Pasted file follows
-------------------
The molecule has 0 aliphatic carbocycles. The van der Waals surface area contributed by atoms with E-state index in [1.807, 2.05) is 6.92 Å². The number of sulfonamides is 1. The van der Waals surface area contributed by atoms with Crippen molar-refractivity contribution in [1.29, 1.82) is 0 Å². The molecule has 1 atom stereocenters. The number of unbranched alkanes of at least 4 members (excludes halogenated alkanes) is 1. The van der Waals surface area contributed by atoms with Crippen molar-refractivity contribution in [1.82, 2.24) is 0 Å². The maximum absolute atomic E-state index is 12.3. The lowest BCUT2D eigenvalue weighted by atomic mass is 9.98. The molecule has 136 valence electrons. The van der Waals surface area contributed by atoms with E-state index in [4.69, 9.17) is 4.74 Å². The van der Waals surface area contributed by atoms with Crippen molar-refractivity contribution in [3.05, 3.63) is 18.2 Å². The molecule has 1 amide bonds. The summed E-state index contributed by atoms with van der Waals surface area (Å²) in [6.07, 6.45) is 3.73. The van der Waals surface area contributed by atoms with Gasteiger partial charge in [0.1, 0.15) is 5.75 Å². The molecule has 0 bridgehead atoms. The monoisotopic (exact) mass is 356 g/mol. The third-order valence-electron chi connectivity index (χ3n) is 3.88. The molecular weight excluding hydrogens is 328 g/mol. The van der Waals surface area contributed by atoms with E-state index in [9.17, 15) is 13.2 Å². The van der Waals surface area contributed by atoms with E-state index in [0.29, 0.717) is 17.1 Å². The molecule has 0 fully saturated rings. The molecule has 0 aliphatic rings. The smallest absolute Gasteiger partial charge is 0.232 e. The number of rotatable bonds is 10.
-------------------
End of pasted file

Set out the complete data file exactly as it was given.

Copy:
The molecule has 0 aliphatic carbocycles. The van der Waals surface area contributed by atoms with E-state index in [1.807, 2.05) is 6.92 Å². The number of sulfonamides is 1. The van der Waals surface area contributed by atoms with Crippen molar-refractivity contribution in [1.29, 1.82) is 0 Å². The molecule has 1 atom stereocenters. The number of unbranched alkanes of at least 4 members (excludes halogenated alkanes) is 1. The van der Waals surface area contributed by atoms with Crippen molar-refractivity contribution in [1.82, 2.24) is 0 Å². The maximum absolute atomic E-state index is 12.3. The lowest BCUT2D eigenvalue weighted by atomic mass is 9.98. The molecule has 136 valence electrons. The van der Waals surface area contributed by atoms with E-state index in [4.69, 9.17) is 4.74 Å². The van der Waals surface area contributed by atoms with Crippen molar-refractivity contribution in [3.05, 3.63) is 18.2 Å². The molecule has 1 amide bonds. The summed E-state index contributed by atoms with van der Waals surface area (Å²) in [6.07, 6.45) is 3.73. The van der Waals surface area contributed by atoms with Gasteiger partial charge in [0.1, 0.15) is 5.75 Å². The molecule has 0 bridgehead atoms. The monoisotopic (exact) mass is 356 g/mol. The third-order valence-electron chi connectivity index (χ3n) is 3.88. The molecular weight excluding hydrogens is 328 g/mol. The van der Waals surface area contributed by atoms with E-state index in [9.17, 15) is 13.2 Å². The van der Waals surface area contributed by atoms with E-state index in [0.29, 0.717) is 17.1 Å². The molecule has 0 fully saturated rings. The molecule has 0 aliphatic rings. The smallest absolute Gasteiger partial charge is 0.232 e. The number of rotatable bonds is 10.